In an RV, you control your own airspace, where you go, and for how long. Social distancing is a natural part of RVing as you enjoy the outdoors. Instead of breathing recirculated air in an airplane, you can linger in the middle of a national forest enjoying air that is naturally filtered by giant Ponderosa pines or acres of Douglas fir trees.
RV Industry – Supply and Demand
Selling an RV
All these factors are continuing to create a strong demand for new and used RVs. The RV industry is still struggling with labor shortages and supply chain constraints, so the production of new RVs has not kept pace with the demand.
The inventory level of RVs continues to be understocked compared to pre-pandemic levels, and sales are still strong with no slowdown in sight. These conditions create a strong reseller’s market, so if you’ve been thinking of upgrading your RV or just selling it outright, now is best time to sell it.
You might be pleasantly surprised by the value of your RV. You can get a free valuation from National Vehicle to start the sales process. They also provide helpful private RV sales tips and services to help you maximize the value of your RV.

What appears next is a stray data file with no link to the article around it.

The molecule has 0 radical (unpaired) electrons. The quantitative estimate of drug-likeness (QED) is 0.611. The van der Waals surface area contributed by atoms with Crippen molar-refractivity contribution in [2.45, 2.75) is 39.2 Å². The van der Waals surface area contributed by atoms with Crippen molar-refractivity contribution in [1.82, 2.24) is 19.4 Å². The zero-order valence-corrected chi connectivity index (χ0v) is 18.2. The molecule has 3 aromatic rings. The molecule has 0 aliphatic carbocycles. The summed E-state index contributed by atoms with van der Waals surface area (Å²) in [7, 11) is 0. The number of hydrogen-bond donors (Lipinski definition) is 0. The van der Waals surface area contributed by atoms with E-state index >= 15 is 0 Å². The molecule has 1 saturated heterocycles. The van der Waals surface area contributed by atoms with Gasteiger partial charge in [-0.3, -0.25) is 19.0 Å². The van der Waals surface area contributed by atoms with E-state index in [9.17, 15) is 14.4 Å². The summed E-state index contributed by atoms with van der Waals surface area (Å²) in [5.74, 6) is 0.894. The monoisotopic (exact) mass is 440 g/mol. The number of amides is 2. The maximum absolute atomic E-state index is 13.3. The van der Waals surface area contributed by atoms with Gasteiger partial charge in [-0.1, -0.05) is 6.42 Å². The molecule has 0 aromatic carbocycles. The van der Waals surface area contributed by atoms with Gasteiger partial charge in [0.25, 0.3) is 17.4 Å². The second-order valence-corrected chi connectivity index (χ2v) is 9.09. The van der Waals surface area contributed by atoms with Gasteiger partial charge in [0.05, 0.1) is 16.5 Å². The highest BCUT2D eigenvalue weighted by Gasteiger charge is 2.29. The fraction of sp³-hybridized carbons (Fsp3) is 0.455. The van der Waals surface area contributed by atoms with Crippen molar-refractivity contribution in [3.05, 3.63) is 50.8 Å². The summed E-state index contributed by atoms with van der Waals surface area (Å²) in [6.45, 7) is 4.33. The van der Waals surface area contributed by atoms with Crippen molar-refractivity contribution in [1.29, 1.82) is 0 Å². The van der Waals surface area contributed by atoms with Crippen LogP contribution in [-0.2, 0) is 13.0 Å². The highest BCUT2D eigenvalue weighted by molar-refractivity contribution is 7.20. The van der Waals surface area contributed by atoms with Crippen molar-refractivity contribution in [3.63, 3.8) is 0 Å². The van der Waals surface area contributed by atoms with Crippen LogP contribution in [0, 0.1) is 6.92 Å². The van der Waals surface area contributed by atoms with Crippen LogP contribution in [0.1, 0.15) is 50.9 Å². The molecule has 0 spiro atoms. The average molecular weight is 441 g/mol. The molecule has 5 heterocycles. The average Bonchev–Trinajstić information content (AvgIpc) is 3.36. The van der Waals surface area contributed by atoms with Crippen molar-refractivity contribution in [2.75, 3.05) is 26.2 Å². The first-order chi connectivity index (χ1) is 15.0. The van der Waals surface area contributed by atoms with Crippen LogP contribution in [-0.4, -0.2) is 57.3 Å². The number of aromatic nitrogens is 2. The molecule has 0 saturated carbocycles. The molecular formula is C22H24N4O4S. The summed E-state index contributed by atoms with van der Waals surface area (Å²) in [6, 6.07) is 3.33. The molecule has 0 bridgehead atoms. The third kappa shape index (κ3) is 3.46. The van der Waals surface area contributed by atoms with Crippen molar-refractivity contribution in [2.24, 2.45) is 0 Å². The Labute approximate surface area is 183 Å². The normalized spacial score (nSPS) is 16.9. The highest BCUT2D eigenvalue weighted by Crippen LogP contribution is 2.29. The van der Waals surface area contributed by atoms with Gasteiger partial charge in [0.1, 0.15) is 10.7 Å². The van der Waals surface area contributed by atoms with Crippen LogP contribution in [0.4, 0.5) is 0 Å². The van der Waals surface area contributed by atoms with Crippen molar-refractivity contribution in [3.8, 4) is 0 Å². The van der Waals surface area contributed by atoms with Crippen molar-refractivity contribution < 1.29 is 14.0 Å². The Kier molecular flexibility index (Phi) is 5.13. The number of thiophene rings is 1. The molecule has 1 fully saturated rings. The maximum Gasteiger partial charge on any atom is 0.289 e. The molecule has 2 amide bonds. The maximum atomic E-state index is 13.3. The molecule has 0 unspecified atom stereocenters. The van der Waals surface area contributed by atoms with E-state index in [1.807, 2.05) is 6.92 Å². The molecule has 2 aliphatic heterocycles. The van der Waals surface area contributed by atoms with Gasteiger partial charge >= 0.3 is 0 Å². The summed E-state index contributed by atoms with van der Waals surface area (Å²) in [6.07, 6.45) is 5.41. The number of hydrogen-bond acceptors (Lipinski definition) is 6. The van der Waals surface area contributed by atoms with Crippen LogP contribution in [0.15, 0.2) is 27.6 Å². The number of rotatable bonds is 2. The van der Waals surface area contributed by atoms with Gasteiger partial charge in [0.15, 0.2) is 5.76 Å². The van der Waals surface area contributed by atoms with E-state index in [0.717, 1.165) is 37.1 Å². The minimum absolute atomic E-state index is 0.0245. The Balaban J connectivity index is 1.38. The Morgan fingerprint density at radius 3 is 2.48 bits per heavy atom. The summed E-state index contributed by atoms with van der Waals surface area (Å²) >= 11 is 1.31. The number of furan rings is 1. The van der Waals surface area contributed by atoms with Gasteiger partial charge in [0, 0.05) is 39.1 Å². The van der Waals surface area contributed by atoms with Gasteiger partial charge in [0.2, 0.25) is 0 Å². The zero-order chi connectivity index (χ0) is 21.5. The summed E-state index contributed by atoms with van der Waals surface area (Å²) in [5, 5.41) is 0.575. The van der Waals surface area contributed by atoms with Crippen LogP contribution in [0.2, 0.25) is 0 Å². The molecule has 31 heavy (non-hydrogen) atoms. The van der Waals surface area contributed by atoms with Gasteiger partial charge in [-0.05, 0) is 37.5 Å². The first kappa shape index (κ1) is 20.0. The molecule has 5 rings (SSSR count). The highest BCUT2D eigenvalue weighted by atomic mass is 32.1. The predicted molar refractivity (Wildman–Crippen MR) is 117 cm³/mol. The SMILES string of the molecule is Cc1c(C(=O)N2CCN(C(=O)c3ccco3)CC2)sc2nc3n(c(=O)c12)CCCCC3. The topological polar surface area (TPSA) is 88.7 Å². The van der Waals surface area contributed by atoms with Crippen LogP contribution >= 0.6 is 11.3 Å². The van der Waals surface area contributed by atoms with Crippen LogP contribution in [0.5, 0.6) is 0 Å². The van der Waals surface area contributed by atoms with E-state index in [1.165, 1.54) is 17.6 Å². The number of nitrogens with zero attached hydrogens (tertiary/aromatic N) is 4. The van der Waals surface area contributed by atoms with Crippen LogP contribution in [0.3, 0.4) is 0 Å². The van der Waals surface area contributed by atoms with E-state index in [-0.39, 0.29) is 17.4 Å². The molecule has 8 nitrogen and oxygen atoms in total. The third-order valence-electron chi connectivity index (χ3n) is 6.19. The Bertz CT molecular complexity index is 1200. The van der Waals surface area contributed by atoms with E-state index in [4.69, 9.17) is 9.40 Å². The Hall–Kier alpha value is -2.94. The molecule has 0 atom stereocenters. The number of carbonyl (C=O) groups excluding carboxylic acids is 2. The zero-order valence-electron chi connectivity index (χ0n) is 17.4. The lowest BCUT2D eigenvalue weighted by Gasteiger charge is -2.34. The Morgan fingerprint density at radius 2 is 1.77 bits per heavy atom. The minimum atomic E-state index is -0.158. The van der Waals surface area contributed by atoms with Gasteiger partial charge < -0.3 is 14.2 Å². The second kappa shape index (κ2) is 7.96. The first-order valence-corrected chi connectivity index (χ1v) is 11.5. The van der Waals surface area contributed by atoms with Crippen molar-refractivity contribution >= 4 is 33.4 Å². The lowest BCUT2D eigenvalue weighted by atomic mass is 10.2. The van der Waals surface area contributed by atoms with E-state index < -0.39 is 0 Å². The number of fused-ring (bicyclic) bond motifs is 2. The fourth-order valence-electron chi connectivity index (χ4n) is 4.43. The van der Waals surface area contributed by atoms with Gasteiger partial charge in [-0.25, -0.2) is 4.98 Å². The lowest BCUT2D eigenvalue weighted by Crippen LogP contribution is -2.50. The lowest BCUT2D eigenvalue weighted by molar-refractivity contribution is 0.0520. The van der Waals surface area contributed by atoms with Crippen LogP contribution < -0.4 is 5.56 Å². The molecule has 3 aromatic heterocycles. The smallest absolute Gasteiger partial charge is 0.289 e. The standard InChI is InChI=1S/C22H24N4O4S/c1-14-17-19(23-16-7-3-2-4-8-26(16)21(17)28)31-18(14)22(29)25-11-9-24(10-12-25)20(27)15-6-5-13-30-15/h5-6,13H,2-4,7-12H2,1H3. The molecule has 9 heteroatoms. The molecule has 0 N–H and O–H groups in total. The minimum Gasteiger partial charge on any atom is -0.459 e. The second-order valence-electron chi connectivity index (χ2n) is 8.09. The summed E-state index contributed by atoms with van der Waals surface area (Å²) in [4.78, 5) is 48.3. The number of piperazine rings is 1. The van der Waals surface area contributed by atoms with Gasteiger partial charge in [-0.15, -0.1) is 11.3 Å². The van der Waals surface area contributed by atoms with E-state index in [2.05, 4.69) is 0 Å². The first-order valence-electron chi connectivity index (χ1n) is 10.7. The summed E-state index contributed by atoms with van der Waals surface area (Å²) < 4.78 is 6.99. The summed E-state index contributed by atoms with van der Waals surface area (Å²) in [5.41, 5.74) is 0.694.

Buying an RV
If you are one of the 9.6 million people who want to buy an RV in the next 5 years, here are a few tips to help you find the best deal.
Don’t wait. Get started right away because the process may take longer than you thought. Sometimes we are our own worst enemy because we wait too long to start a big project like finding the right RV. That delay may create a sense of urgency that could have been avoided If you start shopping early, know what you can afford, and have your financing pre-approved so the whole process will be less stressful.
Tips for buying an RV
- Research the peer-to-peer private RV market for a broader selection at a better price.
- Be patient.
- Have your financing in place.
- Be willing to travel for the best deals.
- Act quickly when you find the RV that fits your specific needs.
More and more people are discovering the recreational freedom of RVing, and the RV industry continues to thrive in spite of (or perhaps because of) the pandemic. After having been cooped up for a couple of years, people are eager to engage in fun, safe, and affordable ways to enjoy the great outdoors. This has created a strong national demand for recreational vehicles, and RVers seem unaffected by recent changes in the economic climate.
Peggy Dent is an author, writer, and full-time RVer, traveling around the US and Canada. She’s traveled more than 130,000 miles in a motorhome, over the past 20 years, and is currently writing for the RV industry. You can contact her through her website at www.APenInYourHand.com.
46 thoughts on “The Current State Of The RV Industry”